Fifteen years ago, an international conference called “What choices for Vietnam” and an exhibition named “Resurrection” were held at the National Museum of Vietnamese History. The event marked the successful partnership and reported the outcome of the collaborated project on artefacts preservations between the Museum of Vietnamese History (now the National Museum of Vietnamese History) and the Mariemont Museum (Belgium). With the sponsors of said organsations, the event supported and developed shared knowledge of the French-speaking Belgians living in Vietnam.
Inherited the rich traditions of the two museums, which were the Museum of Vietnamese History and the Vietnam Museum of Revolution, since founded, the National Museum of Vietnamese History (NMVH) had aimed to invest and open to international collaboration. Especially, much attention was paid on preservation of artefacts. As a result, there were many exhibits of different materials were successfully restored and preserved at the museum in order to fully portrait the historical values and storytelling to the public.
Contributing to the journey, the museum would like to honour the help of the Museum Kuyshu and the Sumitomo Foundation who had funded six consecutive fiscal years from 2013 to 2018 for the preservation of three valuable exhibits stored at NMVH. The sponsored fund amounted to over 24 millionJapanese Yen, which was equivalent to 4.8 billion Vietnamese Dong.Not only it was significant for the resurrection of artefacts, but it also provided an opportunity for NMVH’s staff to enrich their knowledge by working with the Japanese specialists.
Therefore, we would like to introduce the technical process of preservation and restoration of the three artefacts mentioned above.
1. The Ham Long Pagoda Painting (Preserved in 2013)
The preservation work was carried out in a fiscal year and costed approx. 3 million Japanese Yen (equivalent to 607 million Vietnamese Dong).
This painting is made by the ancient Vietnamese, dating back to the 18th – 19th century. The frame is made of wood and itsdimensions are 141.2cm x 117.3cm x 2.6cm. The painting itself measures 128.0cm in height, 104.5cm in width and approx. 0.1cm in depth. Even though it is classified as a painting, there are components of the artefacts that are not paints. The white parts of the painting are made of a material that resembles “mitsudae” of Japan or oil paintings. In fact, the painting also uses many other materials other than paints.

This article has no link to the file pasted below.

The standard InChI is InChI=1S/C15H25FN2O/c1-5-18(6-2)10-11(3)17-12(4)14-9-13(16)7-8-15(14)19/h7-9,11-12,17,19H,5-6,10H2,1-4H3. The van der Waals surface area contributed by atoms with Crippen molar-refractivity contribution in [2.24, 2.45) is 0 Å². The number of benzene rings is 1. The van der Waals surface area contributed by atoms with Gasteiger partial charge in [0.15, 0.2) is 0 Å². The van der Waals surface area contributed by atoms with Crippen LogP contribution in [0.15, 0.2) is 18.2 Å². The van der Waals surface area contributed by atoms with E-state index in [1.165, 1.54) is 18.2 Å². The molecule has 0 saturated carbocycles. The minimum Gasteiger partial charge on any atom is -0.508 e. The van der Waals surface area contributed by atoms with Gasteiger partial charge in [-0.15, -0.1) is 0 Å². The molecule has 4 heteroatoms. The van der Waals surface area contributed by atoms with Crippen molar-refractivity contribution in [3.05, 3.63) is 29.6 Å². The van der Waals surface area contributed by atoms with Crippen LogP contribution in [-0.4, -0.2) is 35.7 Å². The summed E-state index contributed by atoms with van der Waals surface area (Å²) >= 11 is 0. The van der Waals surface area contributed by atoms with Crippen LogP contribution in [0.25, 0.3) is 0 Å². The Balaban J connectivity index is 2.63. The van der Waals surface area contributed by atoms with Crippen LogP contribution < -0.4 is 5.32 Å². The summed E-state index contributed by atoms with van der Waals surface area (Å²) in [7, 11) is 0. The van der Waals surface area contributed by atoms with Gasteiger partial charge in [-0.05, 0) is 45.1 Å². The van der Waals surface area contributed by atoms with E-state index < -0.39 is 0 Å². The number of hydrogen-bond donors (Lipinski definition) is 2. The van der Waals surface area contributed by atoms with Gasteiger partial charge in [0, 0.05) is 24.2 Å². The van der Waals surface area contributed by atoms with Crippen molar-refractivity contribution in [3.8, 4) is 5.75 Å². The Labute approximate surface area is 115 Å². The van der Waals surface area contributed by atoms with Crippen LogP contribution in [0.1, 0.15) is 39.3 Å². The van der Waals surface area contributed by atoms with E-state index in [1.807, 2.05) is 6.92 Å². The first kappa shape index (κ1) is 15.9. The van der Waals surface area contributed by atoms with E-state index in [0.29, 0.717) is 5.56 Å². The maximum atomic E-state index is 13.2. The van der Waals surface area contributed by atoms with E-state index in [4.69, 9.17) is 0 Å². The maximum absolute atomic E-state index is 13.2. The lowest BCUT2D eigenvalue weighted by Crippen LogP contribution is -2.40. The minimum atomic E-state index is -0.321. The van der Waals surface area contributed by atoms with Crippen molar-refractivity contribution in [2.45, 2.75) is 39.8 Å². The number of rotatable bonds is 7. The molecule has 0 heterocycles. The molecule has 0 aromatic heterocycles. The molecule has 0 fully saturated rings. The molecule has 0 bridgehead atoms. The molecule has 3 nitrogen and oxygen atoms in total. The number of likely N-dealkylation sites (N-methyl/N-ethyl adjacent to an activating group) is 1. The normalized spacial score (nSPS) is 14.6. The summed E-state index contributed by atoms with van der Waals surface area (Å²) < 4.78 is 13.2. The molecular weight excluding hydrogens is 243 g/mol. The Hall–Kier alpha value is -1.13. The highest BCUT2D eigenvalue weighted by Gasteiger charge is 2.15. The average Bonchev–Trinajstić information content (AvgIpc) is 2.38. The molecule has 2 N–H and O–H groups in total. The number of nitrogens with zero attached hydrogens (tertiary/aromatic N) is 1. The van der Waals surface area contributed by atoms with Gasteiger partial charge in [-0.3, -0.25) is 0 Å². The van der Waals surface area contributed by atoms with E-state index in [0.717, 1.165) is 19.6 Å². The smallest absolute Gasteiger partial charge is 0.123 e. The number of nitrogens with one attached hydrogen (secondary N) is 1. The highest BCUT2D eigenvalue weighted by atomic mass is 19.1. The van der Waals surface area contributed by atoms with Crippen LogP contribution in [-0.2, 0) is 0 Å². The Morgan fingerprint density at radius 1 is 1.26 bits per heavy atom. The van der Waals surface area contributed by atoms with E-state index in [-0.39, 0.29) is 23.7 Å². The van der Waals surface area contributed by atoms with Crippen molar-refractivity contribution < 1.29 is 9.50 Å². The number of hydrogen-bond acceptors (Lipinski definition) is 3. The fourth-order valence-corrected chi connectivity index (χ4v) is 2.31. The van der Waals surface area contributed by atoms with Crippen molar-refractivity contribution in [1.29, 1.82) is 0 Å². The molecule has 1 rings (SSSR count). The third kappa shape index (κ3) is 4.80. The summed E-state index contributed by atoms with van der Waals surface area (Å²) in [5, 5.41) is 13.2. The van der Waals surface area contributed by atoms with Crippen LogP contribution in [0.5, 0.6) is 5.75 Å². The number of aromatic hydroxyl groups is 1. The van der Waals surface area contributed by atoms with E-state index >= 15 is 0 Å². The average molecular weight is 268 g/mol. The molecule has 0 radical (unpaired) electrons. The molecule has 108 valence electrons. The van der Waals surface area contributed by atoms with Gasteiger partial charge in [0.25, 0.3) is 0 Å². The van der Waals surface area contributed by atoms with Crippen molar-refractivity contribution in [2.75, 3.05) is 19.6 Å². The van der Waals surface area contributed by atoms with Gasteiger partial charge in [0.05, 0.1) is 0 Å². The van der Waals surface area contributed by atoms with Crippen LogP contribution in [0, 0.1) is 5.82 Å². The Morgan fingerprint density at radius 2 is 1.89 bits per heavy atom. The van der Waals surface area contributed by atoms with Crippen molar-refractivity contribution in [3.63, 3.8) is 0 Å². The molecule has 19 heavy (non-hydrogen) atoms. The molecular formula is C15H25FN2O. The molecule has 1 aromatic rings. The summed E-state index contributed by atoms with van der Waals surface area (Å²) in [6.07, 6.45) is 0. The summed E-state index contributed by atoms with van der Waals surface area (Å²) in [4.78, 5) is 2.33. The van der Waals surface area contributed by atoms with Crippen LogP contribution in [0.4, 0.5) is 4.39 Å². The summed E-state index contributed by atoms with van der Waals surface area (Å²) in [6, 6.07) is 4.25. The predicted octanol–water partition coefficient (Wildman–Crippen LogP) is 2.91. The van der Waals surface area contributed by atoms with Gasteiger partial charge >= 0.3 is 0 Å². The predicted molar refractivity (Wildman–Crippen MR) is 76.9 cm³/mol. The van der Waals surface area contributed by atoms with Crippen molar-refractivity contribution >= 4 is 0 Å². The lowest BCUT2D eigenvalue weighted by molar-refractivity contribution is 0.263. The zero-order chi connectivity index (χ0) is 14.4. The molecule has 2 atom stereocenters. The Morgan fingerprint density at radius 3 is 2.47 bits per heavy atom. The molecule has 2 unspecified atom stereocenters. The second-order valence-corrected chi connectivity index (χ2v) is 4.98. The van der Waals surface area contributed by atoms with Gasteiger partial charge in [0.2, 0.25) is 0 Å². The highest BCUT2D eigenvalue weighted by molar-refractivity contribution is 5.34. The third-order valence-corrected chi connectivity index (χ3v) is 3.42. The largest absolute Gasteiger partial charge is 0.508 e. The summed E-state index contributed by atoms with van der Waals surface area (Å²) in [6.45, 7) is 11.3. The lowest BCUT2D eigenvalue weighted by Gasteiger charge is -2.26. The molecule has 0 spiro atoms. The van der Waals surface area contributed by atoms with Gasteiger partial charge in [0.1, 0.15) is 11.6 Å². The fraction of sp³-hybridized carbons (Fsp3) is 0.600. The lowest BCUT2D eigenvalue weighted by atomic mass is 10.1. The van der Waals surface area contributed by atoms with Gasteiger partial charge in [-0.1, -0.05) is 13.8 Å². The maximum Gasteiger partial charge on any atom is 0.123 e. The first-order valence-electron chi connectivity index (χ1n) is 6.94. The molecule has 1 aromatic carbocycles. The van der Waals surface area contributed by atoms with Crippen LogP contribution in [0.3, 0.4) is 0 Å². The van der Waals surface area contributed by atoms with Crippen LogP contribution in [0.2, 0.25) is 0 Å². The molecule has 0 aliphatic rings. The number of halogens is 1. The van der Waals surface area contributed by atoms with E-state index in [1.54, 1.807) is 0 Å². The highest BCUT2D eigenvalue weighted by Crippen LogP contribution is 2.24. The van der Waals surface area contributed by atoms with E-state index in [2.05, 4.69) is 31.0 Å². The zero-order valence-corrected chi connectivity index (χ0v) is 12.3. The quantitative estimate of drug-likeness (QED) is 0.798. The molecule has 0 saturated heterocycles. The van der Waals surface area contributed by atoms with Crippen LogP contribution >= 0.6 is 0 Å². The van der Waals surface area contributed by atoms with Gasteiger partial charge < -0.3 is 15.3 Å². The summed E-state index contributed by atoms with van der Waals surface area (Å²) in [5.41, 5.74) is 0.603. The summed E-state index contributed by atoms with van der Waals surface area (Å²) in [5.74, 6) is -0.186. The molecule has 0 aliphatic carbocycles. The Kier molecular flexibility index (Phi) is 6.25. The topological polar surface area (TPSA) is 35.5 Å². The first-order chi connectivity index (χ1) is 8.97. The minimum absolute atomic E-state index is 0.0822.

The painting before restoration
1.1 Pre-restoration conditions
From the initial observations, several materials are used to draw on a piece of paper that is then glued over a wooden board. After that, a wooden frame is added to the painting. At the back of the frame, there are three wooden supporters installed horizontally. The frame and supporters are fixed with iron nails. However, the upper and lower supporters have started to expand. The surface of the painting is also starting to stain: vertical cracks start to appear; the paint begins to blister and peel off and the protective coating also turns into yellow waxy streaks with stained dots. The artefacts as a whole also contains a lot of marks of rusted and mottled nails.
Along with the wood fibbers expanding and contracting, the rusting of iron nails also causes the paint to peel off gradually.
The yellow wax marks on the painting crack
The black wax cracks
The hole on the surface of the painting
The paints start to blister from the crack
Another peel off
Checking the crack damage
In previous restoration sessions, in order to repair the dents from the wood, a mixture of yellow wax and sawdust is used to fill in the cracks.